On the same date, the European Commission (“EC”) applied for leave to intervene as a non-disputing party.
15.
Between 2 and 13 December 2019, the first hearing was held at the premises of the ICSID in Washington DC. During the hearing, the Parties and the Tribunal discussed the possibility for a further submission of rebuttal documents (Tr. 02.12.2019, 26:15-20, Tr. 13.12.2020, 3308:11-20). Meanwhile, on 7 December 2019, the Tribunal informed the EC and the Parties that it would grant the EC's Application for leave to intervene as a non-disputing party and therefore allow the EC's submission.
16.
On 17 December 2019, the Tribunal sent a letter to the Parties, directing them as follows in connection with the “rebuttal documents”:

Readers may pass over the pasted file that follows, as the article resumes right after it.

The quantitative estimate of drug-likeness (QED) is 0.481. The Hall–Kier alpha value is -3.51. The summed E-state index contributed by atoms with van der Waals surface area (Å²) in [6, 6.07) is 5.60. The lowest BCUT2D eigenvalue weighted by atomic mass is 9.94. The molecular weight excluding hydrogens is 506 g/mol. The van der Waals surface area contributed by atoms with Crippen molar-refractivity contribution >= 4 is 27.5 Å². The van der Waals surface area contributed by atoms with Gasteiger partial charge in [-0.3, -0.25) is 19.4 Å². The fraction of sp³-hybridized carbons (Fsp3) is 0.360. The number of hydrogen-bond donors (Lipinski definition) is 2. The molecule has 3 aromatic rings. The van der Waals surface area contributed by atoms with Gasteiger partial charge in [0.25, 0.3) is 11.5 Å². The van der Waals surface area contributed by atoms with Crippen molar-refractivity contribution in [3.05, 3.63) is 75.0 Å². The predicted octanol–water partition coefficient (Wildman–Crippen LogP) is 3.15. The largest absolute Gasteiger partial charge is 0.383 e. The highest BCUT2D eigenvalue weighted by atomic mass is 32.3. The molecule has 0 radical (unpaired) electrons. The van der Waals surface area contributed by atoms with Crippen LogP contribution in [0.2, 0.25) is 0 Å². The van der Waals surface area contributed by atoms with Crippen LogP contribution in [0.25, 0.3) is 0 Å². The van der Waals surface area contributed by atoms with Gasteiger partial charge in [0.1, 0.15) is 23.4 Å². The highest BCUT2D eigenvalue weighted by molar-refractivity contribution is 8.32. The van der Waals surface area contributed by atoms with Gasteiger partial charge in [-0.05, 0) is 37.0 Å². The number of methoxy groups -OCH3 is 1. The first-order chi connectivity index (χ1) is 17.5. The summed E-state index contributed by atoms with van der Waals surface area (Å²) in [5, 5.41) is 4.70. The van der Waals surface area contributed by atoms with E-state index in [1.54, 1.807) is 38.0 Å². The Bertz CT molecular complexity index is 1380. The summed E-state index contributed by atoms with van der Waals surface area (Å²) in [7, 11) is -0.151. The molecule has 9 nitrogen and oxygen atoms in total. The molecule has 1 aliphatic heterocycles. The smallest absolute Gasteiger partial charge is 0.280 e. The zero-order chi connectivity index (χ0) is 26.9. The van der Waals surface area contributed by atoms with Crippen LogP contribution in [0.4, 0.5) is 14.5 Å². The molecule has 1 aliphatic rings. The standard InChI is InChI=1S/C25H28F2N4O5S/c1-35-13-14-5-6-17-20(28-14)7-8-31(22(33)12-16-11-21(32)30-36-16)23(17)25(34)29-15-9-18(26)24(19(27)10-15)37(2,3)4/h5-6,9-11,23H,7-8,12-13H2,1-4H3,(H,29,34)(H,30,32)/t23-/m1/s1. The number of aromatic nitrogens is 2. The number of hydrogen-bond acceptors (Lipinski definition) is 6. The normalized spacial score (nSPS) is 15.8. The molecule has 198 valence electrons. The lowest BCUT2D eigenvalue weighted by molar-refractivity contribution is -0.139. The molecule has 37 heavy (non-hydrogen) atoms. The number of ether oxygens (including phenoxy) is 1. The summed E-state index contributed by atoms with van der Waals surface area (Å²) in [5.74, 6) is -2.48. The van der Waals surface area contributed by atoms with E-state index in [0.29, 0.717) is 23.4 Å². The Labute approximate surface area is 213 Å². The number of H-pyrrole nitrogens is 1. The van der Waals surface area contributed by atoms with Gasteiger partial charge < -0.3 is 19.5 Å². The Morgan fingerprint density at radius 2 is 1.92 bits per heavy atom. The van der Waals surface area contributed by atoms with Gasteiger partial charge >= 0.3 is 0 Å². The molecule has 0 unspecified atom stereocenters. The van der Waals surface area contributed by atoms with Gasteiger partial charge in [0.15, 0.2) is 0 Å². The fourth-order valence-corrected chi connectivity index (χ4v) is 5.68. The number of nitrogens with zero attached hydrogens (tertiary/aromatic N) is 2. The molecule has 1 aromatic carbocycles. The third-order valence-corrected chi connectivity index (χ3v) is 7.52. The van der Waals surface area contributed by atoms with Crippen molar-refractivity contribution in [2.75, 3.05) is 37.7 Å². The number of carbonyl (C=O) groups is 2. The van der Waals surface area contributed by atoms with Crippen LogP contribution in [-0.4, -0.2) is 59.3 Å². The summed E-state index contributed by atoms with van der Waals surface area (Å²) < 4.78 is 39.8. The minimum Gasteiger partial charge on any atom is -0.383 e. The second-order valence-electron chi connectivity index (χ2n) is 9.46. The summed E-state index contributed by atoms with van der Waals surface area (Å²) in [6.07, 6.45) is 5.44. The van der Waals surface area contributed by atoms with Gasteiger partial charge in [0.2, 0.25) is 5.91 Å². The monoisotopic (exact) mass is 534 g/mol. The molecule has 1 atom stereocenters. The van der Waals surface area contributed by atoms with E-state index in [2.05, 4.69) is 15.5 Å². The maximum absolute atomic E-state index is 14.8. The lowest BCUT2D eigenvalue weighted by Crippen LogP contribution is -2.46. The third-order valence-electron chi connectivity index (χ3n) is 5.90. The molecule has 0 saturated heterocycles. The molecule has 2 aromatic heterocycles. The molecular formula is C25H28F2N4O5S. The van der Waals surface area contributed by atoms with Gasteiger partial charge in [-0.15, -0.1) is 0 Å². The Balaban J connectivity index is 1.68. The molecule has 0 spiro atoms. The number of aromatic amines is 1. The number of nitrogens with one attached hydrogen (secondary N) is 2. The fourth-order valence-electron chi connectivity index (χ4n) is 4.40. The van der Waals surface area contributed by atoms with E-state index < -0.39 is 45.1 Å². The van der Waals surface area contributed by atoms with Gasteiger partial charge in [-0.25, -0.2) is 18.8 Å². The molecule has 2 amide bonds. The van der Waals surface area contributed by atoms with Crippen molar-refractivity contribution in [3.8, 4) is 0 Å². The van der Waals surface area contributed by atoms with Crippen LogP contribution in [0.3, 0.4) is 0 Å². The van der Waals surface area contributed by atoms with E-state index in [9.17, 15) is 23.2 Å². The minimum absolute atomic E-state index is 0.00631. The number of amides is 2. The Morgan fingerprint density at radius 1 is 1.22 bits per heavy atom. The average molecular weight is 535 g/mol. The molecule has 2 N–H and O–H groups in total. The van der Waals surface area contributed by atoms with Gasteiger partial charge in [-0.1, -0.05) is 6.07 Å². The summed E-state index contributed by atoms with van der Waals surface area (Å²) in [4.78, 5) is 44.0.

The Arbitral Tribunal refers to its letter of 21 November 2019, deciding, among other things that, “[i]f need be, during the hearing, the Arbitral Tribunal will discuss with the Parties to examine whether they should have an opportunity to submit additional documents on the rebuttal issues during the phase following the hearing”.

If the Parties wish to file such documents, they shall do so in the form of a simultaneous filing not exceeding fifty pages for each Party. The Parties are invited to confer and agree on the deadline for the purposes of this filing, if any, and inform the Arbitral Tribunal accordingly.